Lien Stripping In Bankruptcy

Lien Stripping in BankruptcyChapter 13 provides a unique opportunity to eliminate for all time voluntary mortgage liens on real property.

Lien stripping is an exception to the standard rule in bankruptcy that liens pass through bankruptcy unchanged by the bankruptcy discharge.

In Chapter 11 and Chapter 13 , when the value of the collateral available to secure the lien is less than the debt secured by the lien, the lien may be stripped off or crammed down to the value of the collateral that secures it.

The home mortgage exception

In times of fallen real estate values, Chapter 13 offers debtors a chance to eliminate for all time mortgage liens on their homes if there is no value at all to which the lien attaches.

When the lien in question is a mortgage on the debtor’s principal residence, bankruptcy law prohibits modifying or changing the lien.  That protection for home lenders was added to the bankruptcy code in the 1980’s.

The exception to the exception is when there is absolutely no value to which the lien can attach.  Then, even a voluntary lien on a principal residence can be stripped off.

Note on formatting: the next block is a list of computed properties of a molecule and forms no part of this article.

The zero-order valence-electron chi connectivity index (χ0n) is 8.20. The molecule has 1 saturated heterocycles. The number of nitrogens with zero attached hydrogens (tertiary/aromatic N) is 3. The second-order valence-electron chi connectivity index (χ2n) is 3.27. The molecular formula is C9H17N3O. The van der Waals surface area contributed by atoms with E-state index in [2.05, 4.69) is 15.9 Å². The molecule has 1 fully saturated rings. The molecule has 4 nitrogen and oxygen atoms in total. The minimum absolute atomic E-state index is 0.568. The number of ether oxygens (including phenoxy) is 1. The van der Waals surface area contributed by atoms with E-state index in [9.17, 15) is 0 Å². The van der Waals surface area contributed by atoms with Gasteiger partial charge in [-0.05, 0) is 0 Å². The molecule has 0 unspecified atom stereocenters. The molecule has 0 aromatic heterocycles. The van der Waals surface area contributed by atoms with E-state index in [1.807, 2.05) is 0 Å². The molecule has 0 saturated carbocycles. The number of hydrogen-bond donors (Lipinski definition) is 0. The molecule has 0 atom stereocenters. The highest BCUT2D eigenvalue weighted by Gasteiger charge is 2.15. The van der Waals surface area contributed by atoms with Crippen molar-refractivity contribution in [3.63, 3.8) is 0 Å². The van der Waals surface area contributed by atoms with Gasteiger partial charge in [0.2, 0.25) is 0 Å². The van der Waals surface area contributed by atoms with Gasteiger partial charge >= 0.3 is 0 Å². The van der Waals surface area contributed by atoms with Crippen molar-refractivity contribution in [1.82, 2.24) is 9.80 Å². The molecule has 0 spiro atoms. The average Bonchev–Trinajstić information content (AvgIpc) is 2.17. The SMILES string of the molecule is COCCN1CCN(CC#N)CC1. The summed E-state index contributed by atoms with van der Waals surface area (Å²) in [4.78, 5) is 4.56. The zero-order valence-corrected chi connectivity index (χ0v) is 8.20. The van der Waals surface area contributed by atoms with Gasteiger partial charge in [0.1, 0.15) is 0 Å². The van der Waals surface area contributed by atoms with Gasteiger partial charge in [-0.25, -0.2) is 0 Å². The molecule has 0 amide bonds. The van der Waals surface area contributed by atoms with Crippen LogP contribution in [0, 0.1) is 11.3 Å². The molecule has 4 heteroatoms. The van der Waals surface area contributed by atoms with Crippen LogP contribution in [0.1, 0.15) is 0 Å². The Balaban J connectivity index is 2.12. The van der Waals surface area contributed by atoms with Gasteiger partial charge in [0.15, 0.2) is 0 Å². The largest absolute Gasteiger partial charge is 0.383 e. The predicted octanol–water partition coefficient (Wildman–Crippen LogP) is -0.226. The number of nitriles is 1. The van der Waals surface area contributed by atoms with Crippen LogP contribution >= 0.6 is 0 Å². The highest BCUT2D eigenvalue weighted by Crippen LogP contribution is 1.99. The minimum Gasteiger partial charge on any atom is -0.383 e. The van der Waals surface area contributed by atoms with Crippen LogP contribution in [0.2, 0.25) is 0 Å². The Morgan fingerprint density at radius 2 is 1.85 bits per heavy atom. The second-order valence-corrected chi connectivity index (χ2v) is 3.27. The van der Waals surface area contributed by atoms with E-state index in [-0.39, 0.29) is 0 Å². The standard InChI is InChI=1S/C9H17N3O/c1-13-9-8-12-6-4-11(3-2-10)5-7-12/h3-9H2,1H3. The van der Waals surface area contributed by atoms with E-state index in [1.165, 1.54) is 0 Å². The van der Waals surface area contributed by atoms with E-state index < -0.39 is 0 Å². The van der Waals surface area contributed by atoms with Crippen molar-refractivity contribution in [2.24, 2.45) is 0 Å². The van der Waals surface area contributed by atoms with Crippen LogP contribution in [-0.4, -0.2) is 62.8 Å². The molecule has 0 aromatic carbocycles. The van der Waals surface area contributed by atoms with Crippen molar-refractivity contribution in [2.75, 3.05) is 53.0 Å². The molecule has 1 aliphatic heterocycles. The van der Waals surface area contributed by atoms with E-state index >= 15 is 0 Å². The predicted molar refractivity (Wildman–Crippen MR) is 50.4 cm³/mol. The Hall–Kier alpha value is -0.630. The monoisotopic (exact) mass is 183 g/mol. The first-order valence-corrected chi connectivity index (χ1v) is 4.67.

Not your home

If the real estate is not your primary home, the law is different and less restrictive. It isn’t an all or nothing situation.

A plan of reorganization can divide the mortgage debt  into a portion that is secured by value and a portion that is an unsecured claim.  That’s called bifurcation.

Liens that impair exemptions

Contrast lien stripping to lien avoidance pursuant to § 522(f).  There,  only judicial liens such as judgment liens can be avoided if the property would otherwise be exempt.

Tax liens

Tax liens can be stripped off in reorganization proceedings (Chapters 11 and 13)  to the extent that the lien does not attach to equity in property. Or they can be “crammed down” to the actual value in the collateral available to secure the lien.

Dig deeperMore on tax liens in bankruptcy.

Tax liens can’t be avoided in Chapter 7 on the grounds that they impair exemptions;  tax liens are not “judicial” liens, they are “statutory” liens.


Mortgage lawyer Bill Purdy on lien stripping as the silver lining in the mortgage mess.

How Chapter 13 works

Mortgage liens after bankruptcy

Image courtesy of USGS.

About the Author
Northern California bankruptcy lawyer Cathy is a 30+ year veteran of bankruptcy practice in the Silicon Valley. She is known for energetic representation of clients and her command of bankruptcy law.